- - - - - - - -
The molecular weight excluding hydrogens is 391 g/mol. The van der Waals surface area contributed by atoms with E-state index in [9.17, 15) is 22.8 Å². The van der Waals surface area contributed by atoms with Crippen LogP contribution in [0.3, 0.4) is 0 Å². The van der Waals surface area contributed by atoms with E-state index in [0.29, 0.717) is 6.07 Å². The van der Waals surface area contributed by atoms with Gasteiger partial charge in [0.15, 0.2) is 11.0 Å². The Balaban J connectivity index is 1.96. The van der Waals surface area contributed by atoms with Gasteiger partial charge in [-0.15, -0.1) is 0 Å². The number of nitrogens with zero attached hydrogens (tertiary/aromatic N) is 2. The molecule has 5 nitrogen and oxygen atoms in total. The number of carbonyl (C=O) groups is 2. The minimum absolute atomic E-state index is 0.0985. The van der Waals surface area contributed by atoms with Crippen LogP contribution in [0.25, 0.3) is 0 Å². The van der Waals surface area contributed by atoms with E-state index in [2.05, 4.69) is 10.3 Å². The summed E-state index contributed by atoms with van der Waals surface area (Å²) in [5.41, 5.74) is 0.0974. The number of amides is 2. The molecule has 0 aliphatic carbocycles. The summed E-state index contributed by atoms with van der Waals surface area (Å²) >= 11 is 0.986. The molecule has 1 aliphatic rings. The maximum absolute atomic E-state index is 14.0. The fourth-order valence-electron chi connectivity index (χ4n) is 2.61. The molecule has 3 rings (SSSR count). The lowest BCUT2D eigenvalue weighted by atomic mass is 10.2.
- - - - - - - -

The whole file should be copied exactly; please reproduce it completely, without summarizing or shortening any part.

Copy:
The molecular weight excluding hydrogens is 391 g/mol. The van der Waals surface area contributed by atoms with E-state index in [9.17, 15) is 22.8 Å². The van der Waals surface area contributed by atoms with Crippen LogP contribution in [0.3, 0.4) is 0 Å². The van der Waals surface area contributed by atoms with E-state index in [0.29, 0.717) is 6.07 Å². The van der Waals surface area contributed by atoms with Gasteiger partial charge in [0.15, 0.2) is 11.0 Å². The Balaban J connectivity index is 1.96. The van der Waals surface area contributed by atoms with Gasteiger partial charge in [-0.15, -0.1) is 0 Å². The number of nitrogens with zero attached hydrogens (tertiary/aromatic N) is 2. The molecule has 5 nitrogen and oxygen atoms in total. The number of carbonyl (C=O) groups is 2. The minimum absolute atomic E-state index is 0.0985. The van der Waals surface area contributed by atoms with Crippen LogP contribution in [0.25, 0.3) is 0 Å². The van der Waals surface area contributed by atoms with E-state index in [2.05, 4.69) is 10.3 Å². The summed E-state index contributed by atoms with van der Waals surface area (Å²) in [5.41, 5.74) is 0.0974. The number of amides is 2. The molecule has 0 aliphatic carbocycles. The summed E-state index contributed by atoms with van der Waals surface area (Å²) >= 11 is 0.986. The molecule has 1 aliphatic rings. The maximum absolute atomic E-state index is 14.0. The fourth-order valence-electron chi connectivity index (χ4n) is 2.61. The molecule has 3 rings (SSSR count). The lowest BCUT2D eigenvalue weighted by atomic mass is 10.2.